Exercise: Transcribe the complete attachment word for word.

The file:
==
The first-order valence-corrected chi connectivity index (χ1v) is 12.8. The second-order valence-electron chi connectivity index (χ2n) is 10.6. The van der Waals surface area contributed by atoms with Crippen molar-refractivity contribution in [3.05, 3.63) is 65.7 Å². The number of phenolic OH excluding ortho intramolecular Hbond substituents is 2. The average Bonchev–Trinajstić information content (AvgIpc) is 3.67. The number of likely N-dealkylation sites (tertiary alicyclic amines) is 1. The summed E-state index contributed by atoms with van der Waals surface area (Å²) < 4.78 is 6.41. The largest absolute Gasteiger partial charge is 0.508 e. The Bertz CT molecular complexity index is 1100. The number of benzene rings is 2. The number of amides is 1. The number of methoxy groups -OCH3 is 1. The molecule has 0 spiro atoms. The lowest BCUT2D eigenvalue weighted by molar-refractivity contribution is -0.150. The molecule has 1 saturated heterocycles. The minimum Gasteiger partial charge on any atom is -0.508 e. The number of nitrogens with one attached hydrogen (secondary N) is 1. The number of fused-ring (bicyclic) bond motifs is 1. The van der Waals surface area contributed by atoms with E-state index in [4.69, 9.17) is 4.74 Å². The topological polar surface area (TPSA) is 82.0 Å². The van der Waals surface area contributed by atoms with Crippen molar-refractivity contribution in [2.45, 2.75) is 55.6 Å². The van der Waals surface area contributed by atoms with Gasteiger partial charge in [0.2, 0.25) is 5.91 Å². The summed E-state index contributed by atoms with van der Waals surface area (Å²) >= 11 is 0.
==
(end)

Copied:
The first-order valence-corrected chi connectivity index (χ1v) is 12.8. The second-order valence-electron chi connectivity index (χ2n) is 10.6. The van der Waals surface area contributed by atoms with Crippen molar-refractivity contribution in [3.05, 3.63) is 65.7 Å². The number of phenolic OH excluding ortho intramolecular Hbond substituents is 2. The average Bonchev–Trinajstić information content (AvgIpc) is 3.67. The number of likely N-dealkylation sites (tertiary alicyclic amines) is 1. The summed E-state index contributed by atoms with van der Waals surface area (Å²) < 4.78 is 6.41. The largest absolute Gasteiger partial charge is 0.508 e. The Bertz CT molecular complexity index is 1100. The number of benzene rings is 2. The number of amides is 1. The number of methoxy groups -OCH3 is 1. The molecule has 0 spiro atoms. The lowest BCUT2D eigenvalue weighted by molar-refractivity contribution is -0.150. The molecule has 1 saturated heterocycles. The minimum Gasteiger partial charge on any atom is -0.508 e. The number of nitrogens with one attached hydrogen (secondary N) is 1. The number of fused-ring (bicyclic) bond motifs is 1. The van der Waals surface area contributed by atoms with E-state index in [4.69, 9.17) is 4.74 Å². The topological polar surface area (TPSA) is 82.0 Å². The van der Waals surface area contributed by atoms with Crippen molar-refractivity contribution in [2.45, 2.75) is 55.6 Å². The van der Waals surface area contributed by atoms with Gasteiger partial charge in [0.2, 0.25) is 5.91 Å². The summed E-state index contributed by atoms with van der Waals surface area (Å²) >= 11 is 0.